Both, R' Yehoshe'le and his son-in-law Nefesh Chaya, received a special welcome. All the Jewish residents in the country came out to meet them. At first, R' Yehoshe'le and his son-in-law wanted to spend the money on organizing a group of Jews, residents of Jerusalem, who will leave “the city to the village” to engage in farming[18].

When they arrived in Jerusalem all the city's dignitaries, headed by HaRav HaGaon R' Shmuel Salant[19], came out to meet them. The distinguished guests stayed in Jerusalem for about three weeks, they visited all the holy sites and institutions of Torah and charity in Jerusalem, and on the Shabbat Parashat Pinchas [16-17 July 1886], Nefesh Chaya preached a farewell sermon to the members of Kollel in Jerusalem and said: “You should know, my brothers, that all my thoughts, and all my work, are only for your benefit, and now I have made the decision to come to Zion and ask for means to improve your life so that you could live from the labor of your hands and you will not have to eat the bread of charity, contaminated bread of kindness…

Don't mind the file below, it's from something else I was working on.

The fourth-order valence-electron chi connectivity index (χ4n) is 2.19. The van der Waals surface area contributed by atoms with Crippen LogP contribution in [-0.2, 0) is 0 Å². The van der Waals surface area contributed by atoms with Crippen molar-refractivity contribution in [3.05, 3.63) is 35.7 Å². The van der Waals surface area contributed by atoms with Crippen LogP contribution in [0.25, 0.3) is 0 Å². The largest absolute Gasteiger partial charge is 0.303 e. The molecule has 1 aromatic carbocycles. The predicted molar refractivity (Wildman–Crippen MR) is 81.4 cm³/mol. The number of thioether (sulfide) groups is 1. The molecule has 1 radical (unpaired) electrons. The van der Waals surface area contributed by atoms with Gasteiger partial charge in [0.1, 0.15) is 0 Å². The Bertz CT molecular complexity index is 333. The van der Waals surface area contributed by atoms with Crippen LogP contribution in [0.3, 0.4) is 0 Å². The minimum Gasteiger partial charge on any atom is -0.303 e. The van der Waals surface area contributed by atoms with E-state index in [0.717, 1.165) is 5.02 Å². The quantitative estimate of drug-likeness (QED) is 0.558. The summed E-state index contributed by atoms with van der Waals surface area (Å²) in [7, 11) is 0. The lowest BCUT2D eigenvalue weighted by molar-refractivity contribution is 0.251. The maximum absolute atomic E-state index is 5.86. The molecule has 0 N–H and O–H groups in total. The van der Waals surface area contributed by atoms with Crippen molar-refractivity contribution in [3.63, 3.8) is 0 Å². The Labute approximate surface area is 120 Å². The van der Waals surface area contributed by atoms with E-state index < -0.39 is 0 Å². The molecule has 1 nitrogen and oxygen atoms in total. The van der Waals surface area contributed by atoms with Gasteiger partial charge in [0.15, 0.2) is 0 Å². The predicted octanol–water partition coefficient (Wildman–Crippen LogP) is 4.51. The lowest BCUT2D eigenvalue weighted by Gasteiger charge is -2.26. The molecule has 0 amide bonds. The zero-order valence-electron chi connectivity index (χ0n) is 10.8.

HaRav Waks did not bring into account all the recipients of charity, and decided to buy a number of courtyards in the northern part of Jerusalem called “Bab Huta,” which, at that time, was not inhabited by Jews. By doing so he expanded the area of the Jewish settlement outside the wall. Also, his father-in-law, R' Yehoshe'le, when he saw the economic situation in Jerusalem, said to the residents of Jerusalem: “why are you sitting idle and only waiting for charity money, you loath a job that earns its owner a respectable living?” and just because of the respect they felt for this famous righteous genius, they did not boycott him. Other than that, R' Yehoshe'le and his son-in-law Nefesh Chaya, bought an orchard in “Kfar Hittim” near Tiberias, and planted etrog[20] trees in it. On 6 Elul 5646 [6 September 1886], when they returned to Poland, the author of Nefesh Chaya published an enthusiastic declaration and in it he writes: